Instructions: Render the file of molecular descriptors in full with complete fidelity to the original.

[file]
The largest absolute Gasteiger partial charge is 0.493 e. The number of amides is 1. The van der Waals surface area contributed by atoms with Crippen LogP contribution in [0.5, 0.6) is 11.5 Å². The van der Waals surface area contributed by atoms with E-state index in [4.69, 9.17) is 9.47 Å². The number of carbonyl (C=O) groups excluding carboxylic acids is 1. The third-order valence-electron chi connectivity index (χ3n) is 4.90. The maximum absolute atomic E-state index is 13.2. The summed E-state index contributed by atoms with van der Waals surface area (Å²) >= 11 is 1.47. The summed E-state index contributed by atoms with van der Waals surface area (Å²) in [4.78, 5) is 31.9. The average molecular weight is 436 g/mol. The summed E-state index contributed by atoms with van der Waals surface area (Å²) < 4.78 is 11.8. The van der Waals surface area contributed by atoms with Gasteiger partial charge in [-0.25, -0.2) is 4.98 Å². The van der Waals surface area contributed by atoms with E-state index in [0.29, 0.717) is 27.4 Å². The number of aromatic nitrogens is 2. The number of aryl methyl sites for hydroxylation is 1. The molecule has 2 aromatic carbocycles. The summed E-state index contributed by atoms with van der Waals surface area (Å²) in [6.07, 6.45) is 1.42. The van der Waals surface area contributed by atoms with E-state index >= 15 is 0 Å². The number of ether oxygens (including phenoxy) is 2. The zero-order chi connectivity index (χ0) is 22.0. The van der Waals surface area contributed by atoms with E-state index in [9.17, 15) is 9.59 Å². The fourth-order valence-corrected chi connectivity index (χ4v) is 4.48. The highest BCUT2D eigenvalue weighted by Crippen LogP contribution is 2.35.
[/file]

The largest absolute Gasteiger partial charge is 0.493 e. The number of amides is 1. The van der Waals surface area contributed by atoms with Crippen LogP contribution in [0.5, 0.6) is 11.5 Å². The van der Waals surface area contributed by atoms with E-state index in [4.69, 9.17) is 9.47 Å². The number of carbonyl (C=O) groups excluding carboxylic acids is 1. The third-order valence-electron chi connectivity index (χ3n) is 4.90. The maximum absolute atomic E-state index is 13.2. The summed E-state index contributed by atoms with van der Waals surface area (Å²) >= 11 is 1.47. The summed E-state index contributed by atoms with van der Waals surface area (Å²) in [4.78, 5) is 31.9. The average molecular weight is 436 g/mol. The summed E-state index contributed by atoms with van der Waals surface area (Å²) < 4.78 is 11.8. The van der Waals surface area contributed by atoms with Gasteiger partial charge in [-0.25, -0.2) is 4.98 Å². The van der Waals surface area contributed by atoms with E-state index in [0.29, 0.717) is 27.4 Å². The number of aromatic nitrogens is 2. The number of aryl methyl sites for hydroxylation is 1. The molecule has 2 aromatic carbocycles. The summed E-state index contributed by atoms with van der Waals surface area (Å²) in [6.07, 6.45) is 1.42. The van der Waals surface area contributed by atoms with E-state index >= 15 is 0 Å². The number of ether oxygens (including phenoxy) is 2. The zero-order chi connectivity index (χ0) is 22.0. The van der Waals surface area contributed by atoms with E-state index in [9.17, 15) is 9.59 Å². The fourth-order valence-corrected chi connectivity index (χ4v) is 4.48. The highest BCUT2D eigenvalue weighted by Crippen LogP contribution is 2.35.